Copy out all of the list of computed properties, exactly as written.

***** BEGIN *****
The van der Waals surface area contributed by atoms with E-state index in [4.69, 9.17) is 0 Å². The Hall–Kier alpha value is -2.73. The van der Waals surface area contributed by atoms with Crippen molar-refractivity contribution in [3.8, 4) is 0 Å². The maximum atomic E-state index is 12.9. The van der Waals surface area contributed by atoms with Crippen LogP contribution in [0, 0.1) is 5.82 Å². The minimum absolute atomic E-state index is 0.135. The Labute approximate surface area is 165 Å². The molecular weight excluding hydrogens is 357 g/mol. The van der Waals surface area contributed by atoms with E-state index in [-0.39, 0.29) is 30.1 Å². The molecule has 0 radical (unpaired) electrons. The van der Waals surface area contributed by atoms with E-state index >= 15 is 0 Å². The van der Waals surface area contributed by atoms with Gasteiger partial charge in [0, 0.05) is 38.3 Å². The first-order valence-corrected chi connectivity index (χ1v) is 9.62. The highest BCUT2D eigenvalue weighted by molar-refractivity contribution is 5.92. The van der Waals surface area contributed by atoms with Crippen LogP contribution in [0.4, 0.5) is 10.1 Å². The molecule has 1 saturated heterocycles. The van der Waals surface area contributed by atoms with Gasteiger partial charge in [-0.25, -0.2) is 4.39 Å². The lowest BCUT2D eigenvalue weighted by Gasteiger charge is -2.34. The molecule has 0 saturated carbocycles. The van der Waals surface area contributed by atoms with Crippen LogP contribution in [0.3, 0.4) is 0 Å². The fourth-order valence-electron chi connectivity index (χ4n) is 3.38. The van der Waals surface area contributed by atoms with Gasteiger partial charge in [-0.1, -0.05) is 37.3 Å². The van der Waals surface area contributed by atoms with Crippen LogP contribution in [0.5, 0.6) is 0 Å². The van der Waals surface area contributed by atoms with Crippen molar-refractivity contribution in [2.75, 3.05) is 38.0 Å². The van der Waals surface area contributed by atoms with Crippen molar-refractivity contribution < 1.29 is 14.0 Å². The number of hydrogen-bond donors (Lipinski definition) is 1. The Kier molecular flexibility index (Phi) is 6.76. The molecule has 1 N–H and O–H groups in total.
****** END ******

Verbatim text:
The van der Waals surface area contributed by atoms with E-state index in [4.69, 9.17) is 0 Å². The Hall–Kier alpha value is -2.73. The van der Waals surface area contributed by atoms with Crippen molar-refractivity contribution in [3.8, 4) is 0 Å². The maximum atomic E-state index is 12.9. The van der Waals surface area contributed by atoms with Crippen LogP contribution in [0, 0.1) is 5.82 Å². The minimum absolute atomic E-state index is 0.135. The Labute approximate surface area is 165 Å². The molecular weight excluding hydrogens is 357 g/mol. The van der Waals surface area contributed by atoms with E-state index in [-0.39, 0.29) is 30.1 Å². The molecule has 0 radical (unpaired) electrons. The van der Waals surface area contributed by atoms with E-state index >= 15 is 0 Å². The van der Waals surface area contributed by atoms with Gasteiger partial charge in [0, 0.05) is 38.3 Å². The first-order valence-corrected chi connectivity index (χ1v) is 9.62. The highest BCUT2D eigenvalue weighted by molar-refractivity contribution is 5.92. The van der Waals surface area contributed by atoms with Crippen LogP contribution in [0.4, 0.5) is 10.1 Å². The molecule has 1 saturated heterocycles. The van der Waals surface area contributed by atoms with Gasteiger partial charge in [-0.25, -0.2) is 4.39 Å². The lowest BCUT2D eigenvalue weighted by Gasteiger charge is -2.34. The molecule has 0 saturated carbocycles. The van der Waals surface area contributed by atoms with Crippen LogP contribution in [0.3, 0.4) is 0 Å². The fourth-order valence-electron chi connectivity index (χ4n) is 3.38. The van der Waals surface area contributed by atoms with Gasteiger partial charge in [-0.1, -0.05) is 37.3 Å². The van der Waals surface area contributed by atoms with Crippen LogP contribution in [0.5, 0.6) is 0 Å². The van der Waals surface area contributed by atoms with Crippen molar-refractivity contribution in [2.75, 3.05) is 38.0 Å². The van der Waals surface area contributed by atoms with Crippen molar-refractivity contribution < 1.29 is 14.0 Å². The number of hydrogen-bond donors (Lipinski definition) is 1. The Kier molecular flexibility index (Phi) is 6.76. The molecule has 1 N–H and O–H groups in total.